Montessori Homeschooling: Sparking Interest in the Work

October 27, 2021
montessori homeschooling. Working with your child.
At some given moment it happens that the child becomes deeply interested in a piece of work; we see it in the expression on his face, his intense concentration, the devotion to the exercise.
—Maria Montessori
The Discovery of the Child

As the movement to Montessori homeschooling continues to grow, more and more parents are enrolling in NAMC’s Montessori training programs to learn how to educate their children at home. One of their common questions is how to entice their children to work with the Montessori materials after a presentation. One parent recently explained that his child would ask for a presentation and be interested and attentive throughout. But, she would say “no thanks” when he asked if she would like to work with the material afterwards. “After a few days I can sometimes coax her into trying the materials after doing another presentation,” he said – but why isn’t she interested in working independently with the materials before that?

One reason for this could be that they don’t have as much active peer engagement to spark their interest. Learning in the Montessori environment includes a social aspect. Even though the children may be working independently, there is a constant flurry of activity. The mixed-age classroom provides plenty of peer-teaching-and-learning opportunities. Younger children and those new to the environment observe their peers working with materials and learn the rhythm and expectations of the classroom indirectly. Children learn the intricacies of choosing work from each other, and they develop an interest in new activities when they see their peers using the materials. These opportunities are not always as available in the home environment.

Their reluctance may also be a reflection on how we as parents play with children with games and toys. When we get a game out to play, we set it up, play the game, put it away, and move on to something new. Games by their very nature are social and usually multi-person. Rather than working by themselves, the child is waiting for us to play with them again – as they do with games.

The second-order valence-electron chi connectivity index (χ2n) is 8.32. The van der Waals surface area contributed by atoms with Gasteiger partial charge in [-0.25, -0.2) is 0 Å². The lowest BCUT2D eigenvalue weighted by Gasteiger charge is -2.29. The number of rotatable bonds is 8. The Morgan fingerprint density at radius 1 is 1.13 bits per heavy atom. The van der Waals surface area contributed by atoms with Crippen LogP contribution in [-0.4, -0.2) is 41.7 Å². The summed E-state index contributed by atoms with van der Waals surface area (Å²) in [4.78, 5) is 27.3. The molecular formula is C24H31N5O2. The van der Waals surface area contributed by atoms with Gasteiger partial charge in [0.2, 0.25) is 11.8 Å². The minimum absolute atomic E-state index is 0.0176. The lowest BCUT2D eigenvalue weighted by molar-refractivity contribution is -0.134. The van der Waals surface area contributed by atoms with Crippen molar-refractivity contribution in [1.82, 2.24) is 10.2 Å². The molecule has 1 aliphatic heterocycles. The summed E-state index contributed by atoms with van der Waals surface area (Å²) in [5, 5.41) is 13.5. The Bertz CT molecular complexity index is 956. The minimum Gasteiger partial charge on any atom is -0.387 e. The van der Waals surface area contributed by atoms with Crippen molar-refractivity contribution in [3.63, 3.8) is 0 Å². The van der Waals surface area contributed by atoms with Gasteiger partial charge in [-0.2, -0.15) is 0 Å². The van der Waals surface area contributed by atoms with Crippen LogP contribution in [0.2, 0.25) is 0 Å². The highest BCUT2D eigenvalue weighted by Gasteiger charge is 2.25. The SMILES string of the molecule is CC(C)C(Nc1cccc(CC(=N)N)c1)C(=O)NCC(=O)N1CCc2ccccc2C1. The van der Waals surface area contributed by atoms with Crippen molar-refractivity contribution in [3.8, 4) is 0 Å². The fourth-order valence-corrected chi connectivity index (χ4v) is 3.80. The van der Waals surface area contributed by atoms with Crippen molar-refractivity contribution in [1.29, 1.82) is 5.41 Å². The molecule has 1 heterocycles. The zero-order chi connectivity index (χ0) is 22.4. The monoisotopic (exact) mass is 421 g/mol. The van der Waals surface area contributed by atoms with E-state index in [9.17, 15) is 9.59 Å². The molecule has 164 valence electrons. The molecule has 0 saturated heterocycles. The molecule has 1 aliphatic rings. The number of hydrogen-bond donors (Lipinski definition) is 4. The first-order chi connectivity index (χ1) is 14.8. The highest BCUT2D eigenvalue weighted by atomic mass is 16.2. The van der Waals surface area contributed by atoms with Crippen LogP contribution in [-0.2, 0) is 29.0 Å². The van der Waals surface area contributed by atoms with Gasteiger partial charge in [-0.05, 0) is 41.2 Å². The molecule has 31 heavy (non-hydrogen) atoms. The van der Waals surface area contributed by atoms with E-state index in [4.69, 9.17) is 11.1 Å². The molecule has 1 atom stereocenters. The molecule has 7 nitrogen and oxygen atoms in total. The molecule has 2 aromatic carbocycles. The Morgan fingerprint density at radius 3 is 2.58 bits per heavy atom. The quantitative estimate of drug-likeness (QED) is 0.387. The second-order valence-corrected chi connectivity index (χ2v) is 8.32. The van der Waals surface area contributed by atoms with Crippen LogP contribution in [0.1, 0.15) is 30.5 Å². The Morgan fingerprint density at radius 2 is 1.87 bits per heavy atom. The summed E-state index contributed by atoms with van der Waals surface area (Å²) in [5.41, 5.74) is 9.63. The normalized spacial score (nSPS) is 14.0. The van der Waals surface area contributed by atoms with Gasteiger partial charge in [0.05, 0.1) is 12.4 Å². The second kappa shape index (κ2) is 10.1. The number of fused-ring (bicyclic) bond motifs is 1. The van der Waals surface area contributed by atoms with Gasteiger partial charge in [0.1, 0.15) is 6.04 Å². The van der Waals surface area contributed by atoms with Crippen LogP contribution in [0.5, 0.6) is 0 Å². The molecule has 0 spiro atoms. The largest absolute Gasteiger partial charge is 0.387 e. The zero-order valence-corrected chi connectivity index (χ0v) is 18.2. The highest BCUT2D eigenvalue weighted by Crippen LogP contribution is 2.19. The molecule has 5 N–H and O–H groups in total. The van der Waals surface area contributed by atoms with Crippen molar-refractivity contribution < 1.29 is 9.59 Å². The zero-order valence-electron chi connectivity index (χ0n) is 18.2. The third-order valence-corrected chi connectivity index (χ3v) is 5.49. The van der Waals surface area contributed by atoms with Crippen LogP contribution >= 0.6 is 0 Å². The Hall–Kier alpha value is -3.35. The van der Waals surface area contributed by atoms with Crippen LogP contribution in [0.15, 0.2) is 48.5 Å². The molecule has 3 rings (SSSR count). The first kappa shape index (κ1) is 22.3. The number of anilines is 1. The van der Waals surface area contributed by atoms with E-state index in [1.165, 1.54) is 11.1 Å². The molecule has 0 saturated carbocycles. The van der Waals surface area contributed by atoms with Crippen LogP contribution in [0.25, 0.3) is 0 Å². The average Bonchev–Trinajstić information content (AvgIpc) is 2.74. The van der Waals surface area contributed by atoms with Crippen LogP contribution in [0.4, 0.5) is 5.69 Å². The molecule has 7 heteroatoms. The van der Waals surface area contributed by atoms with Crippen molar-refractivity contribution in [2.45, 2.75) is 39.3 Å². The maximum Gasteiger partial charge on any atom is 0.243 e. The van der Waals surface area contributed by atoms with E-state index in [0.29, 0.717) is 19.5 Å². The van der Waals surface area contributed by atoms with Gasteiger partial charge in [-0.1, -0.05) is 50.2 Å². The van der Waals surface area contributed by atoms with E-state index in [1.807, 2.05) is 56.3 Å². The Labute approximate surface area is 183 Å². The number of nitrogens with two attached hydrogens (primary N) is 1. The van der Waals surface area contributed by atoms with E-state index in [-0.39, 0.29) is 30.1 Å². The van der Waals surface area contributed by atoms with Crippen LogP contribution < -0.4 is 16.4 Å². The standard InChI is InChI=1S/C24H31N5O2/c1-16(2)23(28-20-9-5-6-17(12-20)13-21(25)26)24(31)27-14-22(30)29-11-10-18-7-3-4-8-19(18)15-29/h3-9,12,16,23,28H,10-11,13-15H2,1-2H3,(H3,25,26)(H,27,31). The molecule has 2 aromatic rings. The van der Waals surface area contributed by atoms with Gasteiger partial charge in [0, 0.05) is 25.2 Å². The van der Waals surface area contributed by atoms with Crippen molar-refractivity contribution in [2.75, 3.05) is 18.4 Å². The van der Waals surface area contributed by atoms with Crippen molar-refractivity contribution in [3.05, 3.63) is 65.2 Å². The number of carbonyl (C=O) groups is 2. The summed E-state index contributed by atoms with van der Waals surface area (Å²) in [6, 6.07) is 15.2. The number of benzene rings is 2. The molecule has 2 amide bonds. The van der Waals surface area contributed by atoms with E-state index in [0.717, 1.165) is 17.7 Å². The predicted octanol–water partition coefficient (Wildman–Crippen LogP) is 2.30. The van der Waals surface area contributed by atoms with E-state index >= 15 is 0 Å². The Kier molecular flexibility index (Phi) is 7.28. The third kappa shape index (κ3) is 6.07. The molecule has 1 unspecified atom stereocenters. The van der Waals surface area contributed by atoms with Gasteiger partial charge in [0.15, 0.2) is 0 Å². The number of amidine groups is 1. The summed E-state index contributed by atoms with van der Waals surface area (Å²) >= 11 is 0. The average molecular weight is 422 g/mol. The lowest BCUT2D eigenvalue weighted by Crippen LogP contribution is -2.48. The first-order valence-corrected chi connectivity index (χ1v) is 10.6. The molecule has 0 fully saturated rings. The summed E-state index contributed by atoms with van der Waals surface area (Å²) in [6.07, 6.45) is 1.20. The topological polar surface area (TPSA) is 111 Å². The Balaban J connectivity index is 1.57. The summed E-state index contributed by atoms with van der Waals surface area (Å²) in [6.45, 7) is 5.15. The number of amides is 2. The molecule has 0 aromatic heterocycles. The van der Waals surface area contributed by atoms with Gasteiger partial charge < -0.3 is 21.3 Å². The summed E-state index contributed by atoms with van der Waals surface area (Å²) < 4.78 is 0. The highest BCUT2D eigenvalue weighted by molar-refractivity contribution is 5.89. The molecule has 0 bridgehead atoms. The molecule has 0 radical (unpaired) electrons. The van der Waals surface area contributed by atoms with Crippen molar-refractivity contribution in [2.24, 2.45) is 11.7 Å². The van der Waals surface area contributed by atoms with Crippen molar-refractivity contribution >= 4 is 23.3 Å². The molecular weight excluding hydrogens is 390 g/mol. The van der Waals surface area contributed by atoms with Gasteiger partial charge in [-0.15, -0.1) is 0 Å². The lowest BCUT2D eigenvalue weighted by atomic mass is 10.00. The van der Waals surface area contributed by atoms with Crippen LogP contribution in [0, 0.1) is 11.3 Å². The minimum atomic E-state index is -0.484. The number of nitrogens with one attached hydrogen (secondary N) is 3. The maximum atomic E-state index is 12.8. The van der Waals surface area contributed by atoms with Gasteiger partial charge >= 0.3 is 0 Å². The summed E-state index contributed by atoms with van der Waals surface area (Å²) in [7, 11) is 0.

montessori homeschooling. Sparking interest.
One way of encouraging your child to work with the material is by using the material yourself. This provides them with the benefits of seeing someone else working with the material and showing them that the material can be worked with independently. Set the material up on the mat and without talking or asking if your child wants to join, slowly and silently begin working with the material. I did this many times in my own Montessori classroom environments — even in upper elementary. It’s likely that your child will get curious and pretty soon, they will sit with you and want to participate. Allow them to take over with the material, and sit silently while they work. They may just be waiting for that type of silent invitation and visual reminder. Don’t be disgruntled if they don’t join in — that's okay, too. Remember, they were watching you work by yourself, and that’s a lesson in and of itself. Plus, it gives you the benefit of some extra practice with the materials in a quiet, Zen-like Montessori moment.

Another reason your child may be reluctant to revisit a material after a presentation may be that they are waiting to see if you use the material again, or they just might not want to use the material for right now. Leave the material on the shelf and see what happens. Or, maybe they’re waiting to see what comes next. Are they ready for more? The one thing we shouldn’t do is try to coax children to use the materials. Remember, our role is to follow the child, not make them follow us.

Our job as a Montessori guide is to demonstrate materials, present lessons, and then step aside and allow the child to work. This freedom allows the child to choose the work that interests them at the time. It is easy to impose our desires and will upon the child, but we reap much greater success when we practice patience and learn to trust the inner voice of the child in our care.
The child who has never learned to work by himself, to set goals for his own acts, or to be the master of his own force of will is recognizable in the adult who lets others guide his will and feels a constant need for approval of others.
—Maria Montessori
Education and Peace

Michelle Zanavich — NAMC Tutor & Graduate

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